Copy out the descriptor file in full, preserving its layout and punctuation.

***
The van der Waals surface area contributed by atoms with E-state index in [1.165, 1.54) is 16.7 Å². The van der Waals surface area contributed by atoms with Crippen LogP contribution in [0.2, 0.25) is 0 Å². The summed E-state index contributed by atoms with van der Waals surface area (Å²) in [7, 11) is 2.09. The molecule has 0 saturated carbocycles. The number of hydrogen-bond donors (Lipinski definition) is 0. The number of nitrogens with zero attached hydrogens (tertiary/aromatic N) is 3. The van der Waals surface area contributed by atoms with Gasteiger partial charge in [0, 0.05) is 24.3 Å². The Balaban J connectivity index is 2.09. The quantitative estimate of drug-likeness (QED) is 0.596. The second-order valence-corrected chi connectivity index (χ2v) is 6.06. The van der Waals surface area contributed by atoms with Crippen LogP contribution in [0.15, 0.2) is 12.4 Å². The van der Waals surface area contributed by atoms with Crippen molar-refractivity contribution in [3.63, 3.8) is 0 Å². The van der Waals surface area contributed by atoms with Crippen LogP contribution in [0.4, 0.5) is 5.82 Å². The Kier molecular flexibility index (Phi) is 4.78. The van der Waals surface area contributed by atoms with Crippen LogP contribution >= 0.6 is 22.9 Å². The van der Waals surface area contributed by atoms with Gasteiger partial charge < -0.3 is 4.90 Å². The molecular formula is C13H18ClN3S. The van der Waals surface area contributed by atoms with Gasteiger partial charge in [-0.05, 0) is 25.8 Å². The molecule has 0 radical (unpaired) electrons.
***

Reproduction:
The van der Waals surface area contributed by atoms with E-state index in [1.165, 1.54) is 16.7 Å². The van der Waals surface area contributed by atoms with Crippen LogP contribution in [0.2, 0.25) is 0 Å². The summed E-state index contributed by atoms with van der Waals surface area (Å²) in [7, 11) is 2.09. The molecule has 0 saturated carbocycles. The number of hydrogen-bond donors (Lipinski definition) is 0. The number of nitrogens with zero attached hydrogens (tertiary/aromatic N) is 3. The van der Waals surface area contributed by atoms with Gasteiger partial charge in [0, 0.05) is 24.3 Å². The Balaban J connectivity index is 2.09. The quantitative estimate of drug-likeness (QED) is 0.596. The second-order valence-corrected chi connectivity index (χ2v) is 6.06. The van der Waals surface area contributed by atoms with Crippen LogP contribution in [0.15, 0.2) is 12.4 Å². The van der Waals surface area contributed by atoms with Crippen molar-refractivity contribution in [3.63, 3.8) is 0 Å². The van der Waals surface area contributed by atoms with Crippen LogP contribution in [0.4, 0.5) is 5.82 Å². The Kier molecular flexibility index (Phi) is 4.78. The van der Waals surface area contributed by atoms with Crippen LogP contribution >= 0.6 is 22.9 Å². The van der Waals surface area contributed by atoms with Gasteiger partial charge < -0.3 is 4.90 Å². The molecular formula is C13H18ClN3S. The van der Waals surface area contributed by atoms with Gasteiger partial charge in [-0.05, 0) is 25.8 Å². The molecule has 0 radical (unpaired) electrons.